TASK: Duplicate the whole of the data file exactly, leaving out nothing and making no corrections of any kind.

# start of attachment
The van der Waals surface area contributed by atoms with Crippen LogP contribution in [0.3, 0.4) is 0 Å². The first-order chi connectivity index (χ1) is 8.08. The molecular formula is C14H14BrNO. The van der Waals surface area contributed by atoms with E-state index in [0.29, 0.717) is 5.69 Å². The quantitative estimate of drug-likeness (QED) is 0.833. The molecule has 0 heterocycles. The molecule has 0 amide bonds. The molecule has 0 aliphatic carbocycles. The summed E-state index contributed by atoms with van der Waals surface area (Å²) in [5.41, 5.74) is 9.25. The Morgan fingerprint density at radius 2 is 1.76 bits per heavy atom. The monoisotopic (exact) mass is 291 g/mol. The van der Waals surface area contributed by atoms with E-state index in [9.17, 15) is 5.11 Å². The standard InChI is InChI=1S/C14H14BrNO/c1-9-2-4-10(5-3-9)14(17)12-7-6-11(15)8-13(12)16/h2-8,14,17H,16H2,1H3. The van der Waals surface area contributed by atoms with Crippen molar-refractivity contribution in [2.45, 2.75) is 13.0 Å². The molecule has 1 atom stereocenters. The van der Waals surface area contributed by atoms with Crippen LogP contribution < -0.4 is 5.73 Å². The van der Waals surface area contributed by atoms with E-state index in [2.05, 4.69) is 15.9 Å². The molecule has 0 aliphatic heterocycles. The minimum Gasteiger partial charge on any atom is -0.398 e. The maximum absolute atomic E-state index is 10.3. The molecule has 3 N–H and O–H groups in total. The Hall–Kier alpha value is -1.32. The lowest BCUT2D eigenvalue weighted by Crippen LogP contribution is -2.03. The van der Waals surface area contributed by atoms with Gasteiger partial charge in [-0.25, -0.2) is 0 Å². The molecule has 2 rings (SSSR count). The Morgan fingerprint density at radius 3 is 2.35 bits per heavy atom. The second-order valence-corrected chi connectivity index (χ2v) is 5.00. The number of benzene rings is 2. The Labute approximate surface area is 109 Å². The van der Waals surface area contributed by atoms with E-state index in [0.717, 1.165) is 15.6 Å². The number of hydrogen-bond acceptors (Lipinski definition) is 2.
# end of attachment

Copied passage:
The van der Waals surface area contributed by atoms with Crippen LogP contribution in [0.3, 0.4) is 0 Å². The first-order chi connectivity index (χ1) is 8.08. The molecular formula is C14H14BrNO. The van der Waals surface area contributed by atoms with E-state index in [0.29, 0.717) is 5.69 Å². The quantitative estimate of drug-likeness (QED) is 0.833. The molecule has 0 heterocycles. The molecule has 0 amide bonds. The molecule has 0 aliphatic carbocycles. The summed E-state index contributed by atoms with van der Waals surface area (Å²) in [5.41, 5.74) is 9.25. The Morgan fingerprint density at radius 2 is 1.76 bits per heavy atom. The monoisotopic (exact) mass is 291 g/mol. The van der Waals surface area contributed by atoms with E-state index in [9.17, 15) is 5.11 Å². The standard InChI is InChI=1S/C14H14BrNO/c1-9-2-4-10(5-3-9)14(17)12-7-6-11(15)8-13(12)16/h2-8,14,17H,16H2,1H3. The van der Waals surface area contributed by atoms with Crippen molar-refractivity contribution in [2.45, 2.75) is 13.0 Å². The molecule has 1 atom stereocenters. The van der Waals surface area contributed by atoms with Crippen LogP contribution < -0.4 is 5.73 Å². The van der Waals surface area contributed by atoms with E-state index in [2.05, 4.69) is 15.9 Å². The molecule has 0 aliphatic heterocycles. The minimum Gasteiger partial charge on any atom is -0.398 e. The maximum absolute atomic E-state index is 10.3. The molecule has 3 N–H and O–H groups in total. The Hall–Kier alpha value is -1.32. The lowest BCUT2D eigenvalue weighted by Crippen LogP contribution is -2.03. The van der Waals surface area contributed by atoms with Gasteiger partial charge in [-0.25, -0.2) is 0 Å². The molecule has 2 rings (SSSR count). The Morgan fingerprint density at radius 3 is 2.35 bits per heavy atom. The second-order valence-corrected chi connectivity index (χ2v) is 5.00. The number of benzene rings is 2. The Labute approximate surface area is 109 Å². The van der Waals surface area contributed by atoms with E-state index in [0.717, 1.165) is 15.6 Å². The number of hydrogen-bond acceptors (Lipinski definition) is 2.